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Unobserved variables and marital status The schooling connection

Abstract

Studies increasingly indicate that some of the characteristics of individuals are jointly determined with marital status, fertility, and labor supply. This study focuses on the effect of schooling on marital status. A Hausman-type test shows that schooling cannot be legitimately treated as an exogenous determinant of marriage and divorce. It is shown that if schooling is treated as an exogenous variable, the negative effect of schooling on the odds of marriage is underestimated. Further, the results indicate that schooling has a significant negative effect on divorce if it is treated as an exogenous variable; the coefficient for schooling is positive if it is treated as an endogenous variable.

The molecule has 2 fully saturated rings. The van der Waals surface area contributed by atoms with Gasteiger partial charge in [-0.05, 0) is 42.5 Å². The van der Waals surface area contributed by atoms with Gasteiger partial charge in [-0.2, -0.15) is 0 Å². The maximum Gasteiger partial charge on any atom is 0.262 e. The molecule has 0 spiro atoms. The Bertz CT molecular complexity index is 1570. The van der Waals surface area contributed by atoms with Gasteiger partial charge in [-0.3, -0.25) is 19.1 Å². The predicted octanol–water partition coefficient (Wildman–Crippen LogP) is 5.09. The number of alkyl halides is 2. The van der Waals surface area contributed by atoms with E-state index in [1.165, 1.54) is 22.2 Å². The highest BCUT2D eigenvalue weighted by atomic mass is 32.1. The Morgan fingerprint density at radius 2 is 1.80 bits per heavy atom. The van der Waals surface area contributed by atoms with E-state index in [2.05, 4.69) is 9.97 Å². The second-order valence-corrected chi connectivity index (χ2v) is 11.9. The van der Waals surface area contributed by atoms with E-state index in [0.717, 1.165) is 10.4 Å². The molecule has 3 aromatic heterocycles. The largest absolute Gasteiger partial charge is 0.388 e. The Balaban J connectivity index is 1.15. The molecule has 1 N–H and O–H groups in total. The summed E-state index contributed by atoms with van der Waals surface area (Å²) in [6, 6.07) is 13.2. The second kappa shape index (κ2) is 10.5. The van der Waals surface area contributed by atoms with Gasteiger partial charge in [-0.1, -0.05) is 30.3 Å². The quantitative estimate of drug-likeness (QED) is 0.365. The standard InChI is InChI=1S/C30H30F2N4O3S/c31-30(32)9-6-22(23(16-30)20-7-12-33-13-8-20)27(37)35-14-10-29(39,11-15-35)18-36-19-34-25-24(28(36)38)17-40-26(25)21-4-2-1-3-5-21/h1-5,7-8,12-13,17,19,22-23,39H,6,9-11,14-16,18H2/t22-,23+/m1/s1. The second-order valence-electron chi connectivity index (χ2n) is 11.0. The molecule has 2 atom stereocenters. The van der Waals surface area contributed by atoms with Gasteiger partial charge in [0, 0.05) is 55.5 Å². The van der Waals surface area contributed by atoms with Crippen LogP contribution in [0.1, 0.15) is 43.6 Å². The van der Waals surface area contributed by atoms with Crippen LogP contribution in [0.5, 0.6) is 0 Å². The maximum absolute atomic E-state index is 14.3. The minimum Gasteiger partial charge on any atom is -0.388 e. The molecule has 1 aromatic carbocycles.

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Additional information

I wish to thank Gary Becker, T W. Schultz, and two anonymous reviewers for their comments. In addition, I am grateful for research support from DePaul's College of Commerce and Research Board.

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Sander, W. Unobserved variables and marital status The schooling connection. J Popul Econ 5, 217–228 (1992). https://doi.org/10.1007/BF00172094

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  • DOI: https://doi.org/10.1007/BF00172094

Keywords

  • Marital Status
  • Labor Supply
  • Exogenous Variable
  • Endogenous Variable
  • Significant Negative Effect